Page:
Subto Deals: Cashing Checks Made to the Seller

If you do subto deals, sometimes you get a check made out to your seller, but according to the agreements the funds are actually for you. How do you cash these checks?! There are several ways to get the job done, depending on your situation.

Author: Caleb Christopher

The Problem: The check is in someone else’s name

You have a check made out to John Smith, rather than to your company HomeBuyers LLC. When an insurance company or mortgage company issues a claim payout or refund (or a utility company or whoever else!), they naturally write the check to your seller. But you have a POA. But you have an Assignment of Insurance Proceeds. But you have [whatever-document]!

Even if they’re willing to rewrite the check, they may not be allowed to due to company policies.

Method 1 - Reissue the check

The cleanest method will be to have a new check sent to you, so you can endorse and deposit it. They often can’t just send a new check to a person who isn’t named on the account/policy, even if you have a document like an “Assignment of Insurance Proceeds.”

Here’s how to have it re-issued so it complies with internal requirements that checks be made out to the name on the account. Using your POA or Assignment of Insurance Proceeds or other document to establish your authority and/or the fact that the check is due to you, you ask the issuer to write a new check. When received, you can sign as your company and deposit the check!

Examples of who to have the check made out to:

In these examples, “C/O" stands for “care of,” and “FBO” stands for “for the benefit of.” So by using this language, it’s clear that HomeBuyers LLC is allowed to cash the check in some custodial capacity for John Smith.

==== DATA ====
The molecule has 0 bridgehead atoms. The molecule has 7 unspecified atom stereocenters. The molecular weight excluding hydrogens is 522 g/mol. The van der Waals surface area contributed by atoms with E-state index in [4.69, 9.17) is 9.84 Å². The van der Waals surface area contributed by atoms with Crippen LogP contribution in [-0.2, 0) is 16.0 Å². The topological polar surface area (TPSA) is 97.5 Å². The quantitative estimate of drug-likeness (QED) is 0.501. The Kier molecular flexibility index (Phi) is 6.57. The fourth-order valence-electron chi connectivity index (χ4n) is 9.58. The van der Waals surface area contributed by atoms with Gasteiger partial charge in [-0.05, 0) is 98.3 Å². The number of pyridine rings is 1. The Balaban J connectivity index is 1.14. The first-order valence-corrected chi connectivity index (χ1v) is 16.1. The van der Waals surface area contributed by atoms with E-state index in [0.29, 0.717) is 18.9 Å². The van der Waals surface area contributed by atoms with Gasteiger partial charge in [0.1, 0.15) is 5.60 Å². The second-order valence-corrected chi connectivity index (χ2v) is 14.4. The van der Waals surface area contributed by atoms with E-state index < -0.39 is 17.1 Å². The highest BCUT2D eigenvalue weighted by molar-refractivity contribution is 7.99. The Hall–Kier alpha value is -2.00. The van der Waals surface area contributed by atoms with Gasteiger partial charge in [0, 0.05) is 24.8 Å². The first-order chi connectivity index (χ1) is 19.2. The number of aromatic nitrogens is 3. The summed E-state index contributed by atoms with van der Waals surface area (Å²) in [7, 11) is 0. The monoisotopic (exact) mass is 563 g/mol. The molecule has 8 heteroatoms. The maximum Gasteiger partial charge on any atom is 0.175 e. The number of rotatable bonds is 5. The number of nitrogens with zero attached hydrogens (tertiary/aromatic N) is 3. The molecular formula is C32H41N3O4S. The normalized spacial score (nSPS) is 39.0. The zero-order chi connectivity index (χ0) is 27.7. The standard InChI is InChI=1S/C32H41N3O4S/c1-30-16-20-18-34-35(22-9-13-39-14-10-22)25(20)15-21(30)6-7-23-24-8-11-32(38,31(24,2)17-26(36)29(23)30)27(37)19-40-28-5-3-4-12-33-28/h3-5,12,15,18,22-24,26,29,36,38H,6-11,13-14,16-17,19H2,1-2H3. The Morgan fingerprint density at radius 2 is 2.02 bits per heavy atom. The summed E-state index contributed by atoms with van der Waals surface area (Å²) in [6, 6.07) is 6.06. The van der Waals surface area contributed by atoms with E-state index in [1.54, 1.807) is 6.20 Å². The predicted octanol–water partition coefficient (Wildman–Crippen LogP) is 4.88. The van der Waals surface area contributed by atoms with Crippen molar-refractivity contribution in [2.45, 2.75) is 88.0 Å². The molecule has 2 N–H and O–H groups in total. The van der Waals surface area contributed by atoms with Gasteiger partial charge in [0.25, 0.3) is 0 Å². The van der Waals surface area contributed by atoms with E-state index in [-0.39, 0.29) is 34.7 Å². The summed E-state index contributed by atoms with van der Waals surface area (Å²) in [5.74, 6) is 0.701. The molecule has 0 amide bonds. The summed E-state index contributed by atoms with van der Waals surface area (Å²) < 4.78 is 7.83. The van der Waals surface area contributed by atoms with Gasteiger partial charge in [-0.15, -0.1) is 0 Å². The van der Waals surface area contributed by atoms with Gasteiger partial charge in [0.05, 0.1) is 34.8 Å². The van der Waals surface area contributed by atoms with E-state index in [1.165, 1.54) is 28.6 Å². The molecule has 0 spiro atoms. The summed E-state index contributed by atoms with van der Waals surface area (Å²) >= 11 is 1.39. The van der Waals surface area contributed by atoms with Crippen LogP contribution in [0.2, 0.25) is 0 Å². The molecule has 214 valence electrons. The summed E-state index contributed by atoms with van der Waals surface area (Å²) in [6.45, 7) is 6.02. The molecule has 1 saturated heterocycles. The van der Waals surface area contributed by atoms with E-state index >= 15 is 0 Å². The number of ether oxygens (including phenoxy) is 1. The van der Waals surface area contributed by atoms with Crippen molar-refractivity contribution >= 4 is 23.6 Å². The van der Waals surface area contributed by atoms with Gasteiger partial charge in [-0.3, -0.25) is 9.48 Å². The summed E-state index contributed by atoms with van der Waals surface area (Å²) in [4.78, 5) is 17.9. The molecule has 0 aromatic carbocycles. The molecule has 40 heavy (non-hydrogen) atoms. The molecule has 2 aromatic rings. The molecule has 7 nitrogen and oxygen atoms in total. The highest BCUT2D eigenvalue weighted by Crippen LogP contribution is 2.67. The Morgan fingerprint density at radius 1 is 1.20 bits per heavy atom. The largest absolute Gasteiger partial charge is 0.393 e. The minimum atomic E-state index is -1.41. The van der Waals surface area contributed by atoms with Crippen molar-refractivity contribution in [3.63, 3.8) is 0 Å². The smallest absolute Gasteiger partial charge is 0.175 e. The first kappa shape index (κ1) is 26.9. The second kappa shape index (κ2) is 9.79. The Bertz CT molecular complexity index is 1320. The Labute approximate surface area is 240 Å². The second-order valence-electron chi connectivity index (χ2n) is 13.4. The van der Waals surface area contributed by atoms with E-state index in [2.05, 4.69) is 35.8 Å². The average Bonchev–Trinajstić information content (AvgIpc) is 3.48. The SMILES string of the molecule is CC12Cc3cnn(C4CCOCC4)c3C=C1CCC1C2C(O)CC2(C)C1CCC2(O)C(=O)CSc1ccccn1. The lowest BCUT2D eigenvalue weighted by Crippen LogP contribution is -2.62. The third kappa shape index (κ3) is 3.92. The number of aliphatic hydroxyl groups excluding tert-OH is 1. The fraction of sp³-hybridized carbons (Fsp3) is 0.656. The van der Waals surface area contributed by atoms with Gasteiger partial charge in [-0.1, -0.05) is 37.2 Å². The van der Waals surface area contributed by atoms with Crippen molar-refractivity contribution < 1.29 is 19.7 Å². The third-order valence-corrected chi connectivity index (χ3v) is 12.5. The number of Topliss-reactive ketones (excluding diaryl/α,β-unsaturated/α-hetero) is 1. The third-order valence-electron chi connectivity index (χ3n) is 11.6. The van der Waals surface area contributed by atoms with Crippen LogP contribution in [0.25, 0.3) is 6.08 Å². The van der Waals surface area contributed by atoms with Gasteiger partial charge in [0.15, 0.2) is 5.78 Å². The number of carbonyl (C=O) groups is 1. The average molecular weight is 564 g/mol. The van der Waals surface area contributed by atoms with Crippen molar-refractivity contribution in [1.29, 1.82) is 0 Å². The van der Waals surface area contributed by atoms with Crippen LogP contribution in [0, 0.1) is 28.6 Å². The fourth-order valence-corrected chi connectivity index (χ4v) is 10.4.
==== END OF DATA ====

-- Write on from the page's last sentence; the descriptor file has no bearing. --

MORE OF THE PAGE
Method 2 - Seller assigns the check to you

Have your Seller endorse the back of the check, but also assign it to you or your company. They sign, write the assignment, then you sign too.

Examples of how to endorse the back of the check and assign the pay-to:

This is also a great way to pay contractors with insurance money. You can assign the check to the contractor

Method 3 - Use your power of attorney to sign & assign the check

Caution: This is not a preferred method, and may be rejected by the depositing bank (yours), especially if the bank doesn’t have a copy of the POA on file, and once you endorse the back of the check, you can’t white it out. If it’s rejected, you’ll have to request a new check to be issued.

Again, the recipient signs (you sign as POA), you then write the assign-to portion, then you sign as the assignee.

Examples of how to use POA to assign the check to yourself:

That wasn’t so bad!

This works for insurance checks, checks made out to your company instead of you (or vice versa), for payment of contractors, and really any other circumstance where payment needs to be forwarded to another party than the one originally named on the check.

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